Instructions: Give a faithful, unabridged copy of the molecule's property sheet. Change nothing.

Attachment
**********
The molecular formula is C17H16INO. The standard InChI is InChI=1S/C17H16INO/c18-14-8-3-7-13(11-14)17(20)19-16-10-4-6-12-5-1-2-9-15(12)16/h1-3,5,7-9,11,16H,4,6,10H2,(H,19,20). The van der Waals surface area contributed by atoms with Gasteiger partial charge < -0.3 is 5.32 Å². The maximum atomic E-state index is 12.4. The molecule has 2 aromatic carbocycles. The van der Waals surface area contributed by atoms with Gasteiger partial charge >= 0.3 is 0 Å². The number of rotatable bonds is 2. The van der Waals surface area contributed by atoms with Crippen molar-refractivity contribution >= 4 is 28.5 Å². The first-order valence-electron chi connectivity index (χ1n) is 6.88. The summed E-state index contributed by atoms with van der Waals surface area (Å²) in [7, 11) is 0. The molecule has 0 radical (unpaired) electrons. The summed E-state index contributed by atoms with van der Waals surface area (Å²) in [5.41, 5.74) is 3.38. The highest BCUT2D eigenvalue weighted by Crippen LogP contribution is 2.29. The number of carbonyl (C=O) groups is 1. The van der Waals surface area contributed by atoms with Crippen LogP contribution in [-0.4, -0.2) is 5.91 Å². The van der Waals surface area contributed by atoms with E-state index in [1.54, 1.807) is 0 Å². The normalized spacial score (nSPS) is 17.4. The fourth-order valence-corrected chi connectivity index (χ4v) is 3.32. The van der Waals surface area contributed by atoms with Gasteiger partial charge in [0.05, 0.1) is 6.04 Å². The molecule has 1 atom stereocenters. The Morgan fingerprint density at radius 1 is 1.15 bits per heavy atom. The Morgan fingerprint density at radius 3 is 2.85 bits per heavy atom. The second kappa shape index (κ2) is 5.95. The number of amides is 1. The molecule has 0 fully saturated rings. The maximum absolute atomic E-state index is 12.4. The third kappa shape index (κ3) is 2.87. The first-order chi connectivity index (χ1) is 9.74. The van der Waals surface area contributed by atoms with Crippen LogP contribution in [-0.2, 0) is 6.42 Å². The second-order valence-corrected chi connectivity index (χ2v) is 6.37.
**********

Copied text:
The molecular formula is C17H16INO. The standard InChI is InChI=1S/C17H16INO/c18-14-8-3-7-13(11-14)17(20)19-16-10-4-6-12-5-1-2-9-15(12)16/h1-3,5,7-9,11,16H,4,6,10H2,(H,19,20). The van der Waals surface area contributed by atoms with Gasteiger partial charge < -0.3 is 5.32 Å². The maximum atomic E-state index is 12.4. The molecule has 2 aromatic carbocycles. The van der Waals surface area contributed by atoms with Gasteiger partial charge >= 0.3 is 0 Å². The number of rotatable bonds is 2. The van der Waals surface area contributed by atoms with Crippen molar-refractivity contribution >= 4 is 28.5 Å². The first-order valence-electron chi connectivity index (χ1n) is 6.88. The summed E-state index contributed by atoms with van der Waals surface area (Å²) in [7, 11) is 0. The molecule has 0 radical (unpaired) electrons. The summed E-state index contributed by atoms with van der Waals surface area (Å²) in [5.41, 5.74) is 3.38. The highest BCUT2D eigenvalue weighted by Crippen LogP contribution is 2.29. The number of carbonyl (C=O) groups is 1. The van der Waals surface area contributed by atoms with Crippen LogP contribution in [-0.4, -0.2) is 5.91 Å². The van der Waals surface area contributed by atoms with E-state index in [1.54, 1.807) is 0 Å². The normalized spacial score (nSPS) is 17.4. The fourth-order valence-corrected chi connectivity index (χ4v) is 3.32. The van der Waals surface area contributed by atoms with Gasteiger partial charge in [0.05, 0.1) is 6.04 Å². The molecule has 1 atom stereocenters. The Morgan fingerprint density at radius 1 is 1.15 bits per heavy atom. The Morgan fingerprint density at radius 3 is 2.85 bits per heavy atom. The second kappa shape index (κ2) is 5.95. The number of amides is 1. The molecule has 0 fully saturated rings. The maximum absolute atomic E-state index is 12.4. The third kappa shape index (κ3) is 2.87. The first-order chi connectivity index (χ1) is 9.74. The van der Waals surface area contributed by atoms with Crippen LogP contribution in [-0.2, 0) is 6.42 Å². The second-order valence-corrected chi connectivity index (χ2v) is 6.37.